Worsening problems in the housing, credit and financial markets drove the Federal Reserve to do an about-face in December and slice its key interest rate yet again with the hope it would help bolster an economy that was losing speed, according to meeting minutes made public Wednesday.
All those problems also greatly increased uncertainty about the economy’s outlook, prompting Fed policymakers to keep all their option open about their next move, the minutes of the closed door meeting on Dec. 11 revealed.
“Although members agreed that the stance of policy should be eased, they also recognized that the situation was quite fluid and the economic outlook unusually uncertain,” the minutes said.
Fed Chairman Ben Bernanke and all but one of his colleagues agreed to trim the Fed key rate by one-quarter percentage point to 4.25 percent, a two-year low. The central bank ordered its key rate to be lowered three times last year; the December reduction was most recent one.
The decision to cut rates essentially marked a reversal for the central bank, which had hinted at its previous meeting in October that the Fed’s two rate cuts probably would be sufficient to help the economy survive the housing and credit stresses. But the economy’s problems intensified after that meeting, forcing the Fed to change its stance.
“Members judged that the softening in the outlook for economic growth warranted an easing of the stance of policy at this meeting,” the minutes said. “In view of the further tightening of credit and deterioration of financial market conditions, the stance of monetary policy now appeared to be somewhat restrictive,” according to the minutes.
The 9-1 decision for a quarter-point reduction in December was opposed by Eric Rosengren, president of the Federal Reserve Bank of Boston. He preferred a bolder, half-percentage point cut.
In Rosengren’s view, the worsening housing slump, high energy prices and more cautious spending by individuals and businesses raised the risks of continued economic weakness, the minutes stated. “In light of that possibility, a more decisive policy response was called for to minimize that risk,” the minutes said, explaining Rosengren’s concerns.
However, the other Fed policymakers also had concerns that rising energy prices could spread inflation through the economy. That concern figured into the Fed’s decision to cut rates by a modest one-quarter point cut in December, the minutes suggested.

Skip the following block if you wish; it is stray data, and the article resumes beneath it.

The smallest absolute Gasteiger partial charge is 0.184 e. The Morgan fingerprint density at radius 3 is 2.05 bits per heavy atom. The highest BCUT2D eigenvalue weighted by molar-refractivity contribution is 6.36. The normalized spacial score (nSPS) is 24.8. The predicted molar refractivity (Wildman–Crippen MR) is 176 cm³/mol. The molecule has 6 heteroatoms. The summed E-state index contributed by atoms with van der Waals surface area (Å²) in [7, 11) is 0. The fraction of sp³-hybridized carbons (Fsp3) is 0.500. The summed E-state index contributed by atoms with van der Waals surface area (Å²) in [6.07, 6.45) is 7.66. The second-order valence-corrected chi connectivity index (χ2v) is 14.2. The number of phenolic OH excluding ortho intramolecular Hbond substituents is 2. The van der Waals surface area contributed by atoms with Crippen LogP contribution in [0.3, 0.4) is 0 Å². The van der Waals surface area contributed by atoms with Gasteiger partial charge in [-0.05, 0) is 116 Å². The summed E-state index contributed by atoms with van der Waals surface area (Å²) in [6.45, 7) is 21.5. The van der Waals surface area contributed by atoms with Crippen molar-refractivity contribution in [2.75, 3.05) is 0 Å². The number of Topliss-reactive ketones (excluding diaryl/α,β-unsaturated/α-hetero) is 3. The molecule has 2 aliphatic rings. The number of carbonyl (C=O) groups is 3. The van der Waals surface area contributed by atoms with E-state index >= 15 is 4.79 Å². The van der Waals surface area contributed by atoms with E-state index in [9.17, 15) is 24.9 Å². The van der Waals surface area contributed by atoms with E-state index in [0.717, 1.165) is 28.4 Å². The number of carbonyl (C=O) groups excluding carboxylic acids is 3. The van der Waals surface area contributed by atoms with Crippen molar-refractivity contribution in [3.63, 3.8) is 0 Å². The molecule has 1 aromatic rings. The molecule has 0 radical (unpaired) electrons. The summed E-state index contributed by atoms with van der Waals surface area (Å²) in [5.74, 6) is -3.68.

“Inflation pressures and risks remained,” according to the minutes.
To bolster the economy, many economists predict the Fed will slice rates yet again at next meeting, on Jan. 29-30, the first regularly scheduled gathering of 2008. The economy is believed to have slowed sharply in the October-to-December, probably to a pace of just 1.5 percent or less, according to analysts’ projections. Economic growth in the first three months of this year also is expected to be weak.
The big worry among economists is that individuals will clamp down on spending and businesses will become reluctant to hire workers, throwing the economy into a tailspin. The odds of a recession have grown, with some economists putting it just under 50 percent.
At the December meeting, Fed policymakers suggested that all the economic uncertainty made it more difficult to give a strong signal about their next move.
“The committee agreed on the need to remain exceptionally alert to economic and financial developments and their effects on the outlook, and members would be prepared to adjust the stance of monetary policy if prospects for economic grwoth or inflation were to worsen,” the minutes said.
If economic conditions were to improve more rapidly than expected, “a reversal of some of the rate cuts might be appropriate,” according to the record of the meeting.
One day after the Fed’s Dec. 11 meeting, the central bank announced a new plan to try to provide relief to the global credit crisis.
The Fed said it would begin providing billions of dollars of loans to banks through a new auction facility. The rationale was that by giving cash-strapped banks a new avenue to get their hands on funds, they would be able to keep making loans to people and businesses. So far, $40 billion in loans have been made to banks. Additional auctions are planned for banks to obtain loans.
Some Fed policymakers believed this new auction facility would be a “potentially useful tool” to help ease credit problems, according to the minutes.